It's good to know, that others have successfully thrown out their JS they have worked with and switched to jQuery (for example Drupal, Joomla, Wordpress).

The UI JavaScript needs to be rewritten anyhow
As described in MDL-28198 the dialogs need to be rewritten. Why write lots of code with YUI? Take jQuery UI and write the content code and fill it in - all theme designers and most users will thank you for the resulting consistency. And with jQuery much less code needs to be written as a bonus for the developers.

Some quite personal aspects
I am very frustrated in the moment with the possibilities to design the Moodle 2 interface. With the change to 2 I hoped visual Moodle interface design would become more easy. I am very sad to say that this is not true. In some areas you can do more, but in several areas inconsistency and strange development decisions make my live more difficult than with Moodle 1.9.

For example it is a hell to change the look of the custommenu. Digging through the CSS, fighting with IE incompatibilities etc. makes it a nightmare. And I think the basic decision to use a JavaScript generated menu system was wrong. The better way is to use a CSS menu system with JavaScript enhancements. Whenever possible I use the Superfish menu system.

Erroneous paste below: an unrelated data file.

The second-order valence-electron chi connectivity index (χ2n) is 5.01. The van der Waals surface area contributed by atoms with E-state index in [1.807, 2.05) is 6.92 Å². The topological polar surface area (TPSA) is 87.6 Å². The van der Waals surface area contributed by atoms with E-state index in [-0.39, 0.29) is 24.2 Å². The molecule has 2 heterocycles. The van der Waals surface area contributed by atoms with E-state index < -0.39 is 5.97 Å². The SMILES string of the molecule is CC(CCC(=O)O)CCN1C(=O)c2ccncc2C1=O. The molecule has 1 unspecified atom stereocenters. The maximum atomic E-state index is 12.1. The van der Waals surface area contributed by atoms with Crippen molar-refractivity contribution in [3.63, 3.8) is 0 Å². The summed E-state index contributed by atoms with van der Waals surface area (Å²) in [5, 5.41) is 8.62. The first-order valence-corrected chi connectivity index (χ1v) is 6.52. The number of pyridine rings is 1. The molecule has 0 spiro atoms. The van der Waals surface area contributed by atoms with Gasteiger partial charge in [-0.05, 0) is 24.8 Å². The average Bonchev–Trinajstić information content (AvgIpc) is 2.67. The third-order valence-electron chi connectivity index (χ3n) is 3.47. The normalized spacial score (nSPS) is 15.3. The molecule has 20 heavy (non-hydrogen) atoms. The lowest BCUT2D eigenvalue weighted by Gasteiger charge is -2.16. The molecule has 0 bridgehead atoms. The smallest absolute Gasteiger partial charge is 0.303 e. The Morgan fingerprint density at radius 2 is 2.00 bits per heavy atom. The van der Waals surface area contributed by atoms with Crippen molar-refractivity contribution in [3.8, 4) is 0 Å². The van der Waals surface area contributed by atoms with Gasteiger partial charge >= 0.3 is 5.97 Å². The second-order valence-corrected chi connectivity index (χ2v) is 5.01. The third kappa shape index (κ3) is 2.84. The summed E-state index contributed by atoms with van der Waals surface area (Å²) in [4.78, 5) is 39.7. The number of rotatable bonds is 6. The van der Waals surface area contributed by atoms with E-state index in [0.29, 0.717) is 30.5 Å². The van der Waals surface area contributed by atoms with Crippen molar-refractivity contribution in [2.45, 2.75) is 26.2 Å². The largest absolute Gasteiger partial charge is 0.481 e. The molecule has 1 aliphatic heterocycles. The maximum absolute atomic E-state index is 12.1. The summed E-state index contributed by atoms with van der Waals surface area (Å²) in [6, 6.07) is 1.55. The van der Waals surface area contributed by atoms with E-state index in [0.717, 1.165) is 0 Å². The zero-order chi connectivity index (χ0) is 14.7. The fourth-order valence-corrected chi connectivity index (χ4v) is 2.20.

For example why is the theme folder structure hard coded? JS must go into the "javascript" folder, images must to go into the "pix" folder, CSS must go into the "style" folder. Theme designers need the freedom to structure the folder according to their project needs - I feel treated like a child and what for?

Hopefully this long lasting discussion about the Moodle JavaScript library will come to a good end by using jQuery in Moodle.

Urs

 
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Picture of Danny Wahl
Re: Dear moodle, can we stop having the YUI lib yet?
Group DevelopersGroup Particularly helpful Moodlers

While I agree with what you say about using css/html as much as possible and js for the progressive enhancement I do take issue with your point about theme designers needing freedom to structure folders/files.


I find it refreshing that I know that stylesheets are in styles/ and js are in javascript/  You only need to look at Moodle 1.9 themes and the variety of ways that different things were pieced together: includes, requires, calls, hard coding, etc... etc...  Moodle2 fixes a LOT of that.

Is it more complex than it needs to be?  Probably, is it maybe a little too restrictive?  Probably again, but some order is very refreshing.  Because at the end of the day, you're themeing a webapp that's designed to be an LMS - it is designed to function a certain way.  And function always takes priority over fashion, e.g. this isn't WordPress (as much as I love WP).